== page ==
Background: The prediction of protein folding rates is a necessary step towards understanding
the principles of protein folding. Prediction of protein folding rates from 3D structures is more
common and more accurate, but there are a few methods to accurately predict the folding rates from
sequences. Therefore, it is important to develop an accurate method of predicting protein folding rates
from sequences of proteins with unknown structures.
Objective: We proposed a highly accurate sequence-based prediction method to predict the rate of in-water
protein folding directly from its primary structure, which does not need any information of its 3D fold.
Method: It uses ANGLOR to predict real-value of protein backbone torsion angles from amino acid
sequences, and then calculate cumulative backbone torsion angles (CBTA). Our estimate is based on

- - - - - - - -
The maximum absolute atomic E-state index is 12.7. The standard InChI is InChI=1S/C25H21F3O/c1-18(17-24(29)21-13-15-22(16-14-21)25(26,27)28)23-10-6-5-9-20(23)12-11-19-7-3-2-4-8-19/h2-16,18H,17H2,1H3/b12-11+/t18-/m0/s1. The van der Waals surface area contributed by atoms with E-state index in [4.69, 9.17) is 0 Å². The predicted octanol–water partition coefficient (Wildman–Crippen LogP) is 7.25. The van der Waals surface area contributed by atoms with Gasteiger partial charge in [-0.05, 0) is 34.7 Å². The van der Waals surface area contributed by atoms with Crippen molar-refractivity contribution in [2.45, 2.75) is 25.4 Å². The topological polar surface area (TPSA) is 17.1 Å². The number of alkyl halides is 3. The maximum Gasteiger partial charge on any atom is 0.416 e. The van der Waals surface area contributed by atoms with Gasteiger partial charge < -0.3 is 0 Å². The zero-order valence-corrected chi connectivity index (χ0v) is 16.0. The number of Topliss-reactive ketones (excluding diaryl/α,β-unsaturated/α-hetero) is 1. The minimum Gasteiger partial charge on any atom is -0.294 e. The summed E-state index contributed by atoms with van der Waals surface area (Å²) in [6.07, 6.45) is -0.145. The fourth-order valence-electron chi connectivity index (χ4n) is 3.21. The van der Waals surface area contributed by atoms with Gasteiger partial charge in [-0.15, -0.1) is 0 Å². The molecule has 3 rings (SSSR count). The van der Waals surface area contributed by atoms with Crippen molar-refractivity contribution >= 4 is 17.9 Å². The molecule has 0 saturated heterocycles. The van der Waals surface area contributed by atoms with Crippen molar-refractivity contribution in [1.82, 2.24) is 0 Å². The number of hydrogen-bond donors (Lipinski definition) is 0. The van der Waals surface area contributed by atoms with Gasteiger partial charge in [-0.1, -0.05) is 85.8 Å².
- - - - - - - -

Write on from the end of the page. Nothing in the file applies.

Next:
the Pearson correlation coefficient between the folding rate and the natural logarithm of predicted
Results: The method achieves 79% correlation with experiment over all 100 “two-state” and “multistate”
proteins (including two artificial peptides) studied up to now. This is better than the results of existing
sequence-based prediction methods which include the effective length of the folding chain (Leff)
and the number of predicted long-range contacts (LROpred).
Conclusion: We found a new parameter of protein folding rates, i.e., cumulative backbone torsion angles,
and gave a highly accurate sequence-based method of predicting folding rates. On the one hand
the CBTA is a coarse-grained description for distribution of protein backbone torsion angles which determines
the basic topology structure of the protein, on the other hand, the CBTA is proportional to protein
length. Therefore, a strong correlation exists between the CBTA and folding rate. This is the reason
why we can successfully predict the folding rates from the amino acid sequence-predicted backbone